Addiction is a complex, chronic brain disease and we should be using the best, evidence-based methods to treat it. This is especially true for moderate to severe opioid use disorders, which one can compare to aggressive cancers that quickly become severe and threaten life. With cancer we would seek out the best programs in the country, and use the best means of treatment available, but with addiction, outcome data for most programs does not exist so we don’t know the best programs, nor do we have adequate research to fully define the best treatments. The lack of definitive research and the lack of standardized outcome data allow addiction treatment providers to do whatever they believe in. These limitations undermine the ability to improve upon our treatment outcomes. The field needs to come together and demand that these two inadequacies be amended to provide the knowledge base necessary for continuous improvement of the quality of care and the outcomes for our patients.

  • Are you seeing a change in this treatment strategy? Is there still a lot of resistance to using medication?
Dr. Seppala: There is still a great deal of resistance, but it is rapidly changing. I have been contacted by multiple medical colleagues around the country who work in settings that don’t offer medication-assisted treatments. They are asking about our program and how we combine strong 12-step, abstinence-based treatment with medications. I spoke at the NAATP (National Association of Addiction Treatment Providers) annual conference several weeks ago and experienced tremendous support for what we are doing. That was not the case the first time I described our program two years prior. We have been criticized for using medications and this continues, but to a lesser degree.

  • How has Hazelden’s approach changed, and why?
Dr. Seppala: We recognized the opioid crisis as well as our inability to attract and engage patients with opioid use disorders long enough for them to enter into solid recovery. When people are dying in record numbers, it further motivates any group interested in healing. We altered our programs to provide group therapy sessions specific to opioid use disorders and added the use of buprenorphine/naloxone and extended-release naltrexone. We still provide a robust 12-step orientation and use multiple psychotherapies, including MET (motivational enhancement therapy) and CBT (cognitive behavioral therapy). Basically we have combined multiple evidence-based practices. We also inform every patient of the risk of opioid relapse and death. We have learned that long-term outpatient involvement is necessary for this population. We have a program, COR-12 (Comprehensive Opioid Response with the 12 steps), that provides long-term care, the option of these medications, and specific programming for opioid use disorders.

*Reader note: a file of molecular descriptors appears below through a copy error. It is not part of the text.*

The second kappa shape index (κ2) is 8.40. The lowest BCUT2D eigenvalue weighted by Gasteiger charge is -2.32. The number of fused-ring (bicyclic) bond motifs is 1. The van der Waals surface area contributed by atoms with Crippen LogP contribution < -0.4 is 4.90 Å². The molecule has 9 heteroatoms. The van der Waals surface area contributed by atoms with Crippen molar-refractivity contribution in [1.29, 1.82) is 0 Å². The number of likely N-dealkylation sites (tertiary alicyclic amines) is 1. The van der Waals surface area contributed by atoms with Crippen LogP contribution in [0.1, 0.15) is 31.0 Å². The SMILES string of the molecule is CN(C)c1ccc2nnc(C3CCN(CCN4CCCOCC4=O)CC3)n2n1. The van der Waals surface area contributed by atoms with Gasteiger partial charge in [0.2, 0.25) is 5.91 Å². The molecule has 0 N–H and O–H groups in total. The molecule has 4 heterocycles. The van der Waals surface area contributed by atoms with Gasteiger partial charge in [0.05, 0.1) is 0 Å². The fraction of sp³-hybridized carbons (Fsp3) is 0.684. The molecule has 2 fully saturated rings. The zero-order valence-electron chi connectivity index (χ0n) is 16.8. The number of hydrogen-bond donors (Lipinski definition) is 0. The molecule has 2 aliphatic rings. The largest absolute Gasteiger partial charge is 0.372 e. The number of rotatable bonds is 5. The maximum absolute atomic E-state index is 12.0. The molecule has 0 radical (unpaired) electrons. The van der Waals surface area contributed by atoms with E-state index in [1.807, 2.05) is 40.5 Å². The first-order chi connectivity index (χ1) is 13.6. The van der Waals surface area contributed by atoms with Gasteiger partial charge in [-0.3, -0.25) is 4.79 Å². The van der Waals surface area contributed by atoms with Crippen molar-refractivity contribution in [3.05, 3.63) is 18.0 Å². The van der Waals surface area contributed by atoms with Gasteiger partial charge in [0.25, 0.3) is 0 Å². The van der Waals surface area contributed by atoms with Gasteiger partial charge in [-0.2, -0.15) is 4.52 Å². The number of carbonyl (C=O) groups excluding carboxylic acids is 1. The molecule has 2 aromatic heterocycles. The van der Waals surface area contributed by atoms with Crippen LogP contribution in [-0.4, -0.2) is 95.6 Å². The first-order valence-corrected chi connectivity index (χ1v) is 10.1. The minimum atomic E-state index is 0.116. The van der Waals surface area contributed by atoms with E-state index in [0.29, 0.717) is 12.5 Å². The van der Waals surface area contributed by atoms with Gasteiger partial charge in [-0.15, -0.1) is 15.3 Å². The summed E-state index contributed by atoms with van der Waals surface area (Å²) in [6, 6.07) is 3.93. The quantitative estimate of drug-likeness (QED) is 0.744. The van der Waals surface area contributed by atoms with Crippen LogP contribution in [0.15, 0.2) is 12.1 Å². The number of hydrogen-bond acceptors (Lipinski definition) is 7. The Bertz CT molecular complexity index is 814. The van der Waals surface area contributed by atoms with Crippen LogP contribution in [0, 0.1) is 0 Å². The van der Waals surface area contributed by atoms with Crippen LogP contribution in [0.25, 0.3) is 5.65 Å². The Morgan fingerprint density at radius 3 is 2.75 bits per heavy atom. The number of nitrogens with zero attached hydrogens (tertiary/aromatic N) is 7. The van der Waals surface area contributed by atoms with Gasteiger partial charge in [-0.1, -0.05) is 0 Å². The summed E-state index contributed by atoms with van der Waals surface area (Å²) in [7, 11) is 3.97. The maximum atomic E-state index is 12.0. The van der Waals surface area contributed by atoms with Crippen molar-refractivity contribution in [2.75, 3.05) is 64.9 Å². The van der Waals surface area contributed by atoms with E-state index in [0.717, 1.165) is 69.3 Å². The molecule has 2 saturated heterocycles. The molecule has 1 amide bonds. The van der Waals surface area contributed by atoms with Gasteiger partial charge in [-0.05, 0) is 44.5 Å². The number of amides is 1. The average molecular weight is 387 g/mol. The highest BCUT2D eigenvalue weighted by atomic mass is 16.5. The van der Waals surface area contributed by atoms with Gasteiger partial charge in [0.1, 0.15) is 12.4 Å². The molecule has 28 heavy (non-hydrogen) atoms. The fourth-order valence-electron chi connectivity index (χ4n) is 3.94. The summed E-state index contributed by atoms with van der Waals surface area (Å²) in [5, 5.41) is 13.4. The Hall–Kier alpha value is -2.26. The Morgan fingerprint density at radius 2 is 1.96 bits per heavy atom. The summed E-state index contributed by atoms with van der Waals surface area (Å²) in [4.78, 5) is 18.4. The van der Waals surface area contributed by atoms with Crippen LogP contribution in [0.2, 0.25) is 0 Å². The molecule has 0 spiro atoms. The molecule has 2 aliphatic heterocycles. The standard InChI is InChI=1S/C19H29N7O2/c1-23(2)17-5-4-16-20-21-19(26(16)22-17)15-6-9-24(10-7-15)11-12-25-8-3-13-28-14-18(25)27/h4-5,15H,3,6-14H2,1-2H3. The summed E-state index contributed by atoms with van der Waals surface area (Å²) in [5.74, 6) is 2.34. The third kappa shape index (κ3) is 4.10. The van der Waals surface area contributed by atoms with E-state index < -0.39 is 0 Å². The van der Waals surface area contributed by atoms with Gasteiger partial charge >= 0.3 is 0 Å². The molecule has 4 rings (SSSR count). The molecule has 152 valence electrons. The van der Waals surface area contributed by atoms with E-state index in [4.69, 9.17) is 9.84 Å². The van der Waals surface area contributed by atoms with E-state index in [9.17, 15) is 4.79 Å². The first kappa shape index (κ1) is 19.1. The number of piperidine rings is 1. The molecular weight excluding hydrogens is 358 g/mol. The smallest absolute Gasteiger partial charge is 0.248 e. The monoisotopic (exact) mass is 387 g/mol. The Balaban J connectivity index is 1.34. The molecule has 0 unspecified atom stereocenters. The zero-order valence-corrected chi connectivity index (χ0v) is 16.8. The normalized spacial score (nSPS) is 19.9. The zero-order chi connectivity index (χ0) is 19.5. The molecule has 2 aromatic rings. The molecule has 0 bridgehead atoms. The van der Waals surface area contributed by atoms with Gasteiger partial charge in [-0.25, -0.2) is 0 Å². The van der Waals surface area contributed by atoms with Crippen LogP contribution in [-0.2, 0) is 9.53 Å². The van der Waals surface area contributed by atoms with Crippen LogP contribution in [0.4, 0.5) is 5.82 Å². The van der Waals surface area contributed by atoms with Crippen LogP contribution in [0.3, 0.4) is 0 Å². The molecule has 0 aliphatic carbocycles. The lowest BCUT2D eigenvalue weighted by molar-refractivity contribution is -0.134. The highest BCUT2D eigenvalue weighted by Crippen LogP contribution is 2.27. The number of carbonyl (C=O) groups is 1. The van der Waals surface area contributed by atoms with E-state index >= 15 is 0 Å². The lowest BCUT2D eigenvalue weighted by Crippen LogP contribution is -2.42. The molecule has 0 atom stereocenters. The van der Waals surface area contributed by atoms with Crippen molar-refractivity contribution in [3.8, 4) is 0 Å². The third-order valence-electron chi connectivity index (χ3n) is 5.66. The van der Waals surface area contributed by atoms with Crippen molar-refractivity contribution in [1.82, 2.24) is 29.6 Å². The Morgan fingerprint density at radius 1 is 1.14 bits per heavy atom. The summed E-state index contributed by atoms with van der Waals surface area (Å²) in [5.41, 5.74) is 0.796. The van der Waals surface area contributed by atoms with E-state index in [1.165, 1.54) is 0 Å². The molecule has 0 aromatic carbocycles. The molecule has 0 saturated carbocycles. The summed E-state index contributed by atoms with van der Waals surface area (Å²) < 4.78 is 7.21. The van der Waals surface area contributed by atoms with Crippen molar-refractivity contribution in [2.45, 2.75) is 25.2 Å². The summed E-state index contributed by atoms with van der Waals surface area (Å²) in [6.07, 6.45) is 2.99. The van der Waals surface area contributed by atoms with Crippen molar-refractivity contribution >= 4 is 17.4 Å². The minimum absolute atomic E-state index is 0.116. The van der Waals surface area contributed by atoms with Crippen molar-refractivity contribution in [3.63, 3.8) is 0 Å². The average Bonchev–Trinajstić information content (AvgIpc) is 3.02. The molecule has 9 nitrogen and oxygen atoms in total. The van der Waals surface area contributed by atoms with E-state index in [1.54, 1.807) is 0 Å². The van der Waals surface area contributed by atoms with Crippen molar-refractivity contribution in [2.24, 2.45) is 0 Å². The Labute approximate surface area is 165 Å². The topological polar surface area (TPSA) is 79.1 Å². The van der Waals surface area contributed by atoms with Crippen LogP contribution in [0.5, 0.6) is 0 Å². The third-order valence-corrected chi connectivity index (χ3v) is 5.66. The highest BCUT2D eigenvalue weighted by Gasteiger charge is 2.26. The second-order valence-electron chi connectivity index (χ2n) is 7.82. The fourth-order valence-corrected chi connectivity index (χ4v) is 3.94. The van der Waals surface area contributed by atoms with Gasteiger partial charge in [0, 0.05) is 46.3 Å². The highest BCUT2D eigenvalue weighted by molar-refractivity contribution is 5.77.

• What results are you seeing from blending the two approaches in your patients?
Dr. Seppala: We have had a marked improvement in patient engagement, with atypical (early) residential treatment discharges for those with opioid use disorders improving from over 22 percent to 2.5 percent.

We are also keeping these people in outpatient treatment much longer, and witnessing tremendous success in recovery, with those on medications as well as those who don’t take medications. We are in the midst of a research project which we hope to publish within a year; this will detail our experience and our outcomes. People are staying in treatment longer and becoming engaged in recovery-based behaviors, which does result in better outcomes. We are seeing fewer people die upon relapse to opioid use, an essential outcome.

Children of Alcoholics


By Mark S. Gold, MD

More than 28 million Americans have seen at least one parent suffer alcohol’s adverse effects lead to serious family problems. More than 78 million Americans, or 43 percent of the adult population, has been exposed to alcoholism in the family, according to the National Council on Alcoholism and Drug Dependency (NCADD).

For decades, efforts at understanding and treating alcoholism have focused primarily on alcoholics and the havoc this disease has brought to their lives. Later, groups such as Al-Anon and Alateen examined the effects alcoholism has on relatives and friends of alcoholics. Children of Alcoholics groups have drawn considerable attention to this subject.

Growing up in a family where one or both of the parents are alcoholic can prove to be so painful and emotionally traumatic that years later the adult child will still be suffering from the scars. As children they had to become “superchildren,” responsible for running the family, feeding their parents, while constantly living in fear of their parents.

These psychological scars, combined with the strong possibility that the genetic traits for alcoholism may be inherited, result in a very high percentage of alcoholism—25 percent— among children of alcoholics. Even if the child does not become an adult alcoholic, other psychological problems may result, such as obsessive-compulsive disorders and the unrealistic need to be “perfect.” Regardless of the particular problems that may befall them, many adult children of alcoholics benefit from the many associations that offer help and support. Visit http://aca-arizona.org

Netflix & Grace

by Dr. Dina Evan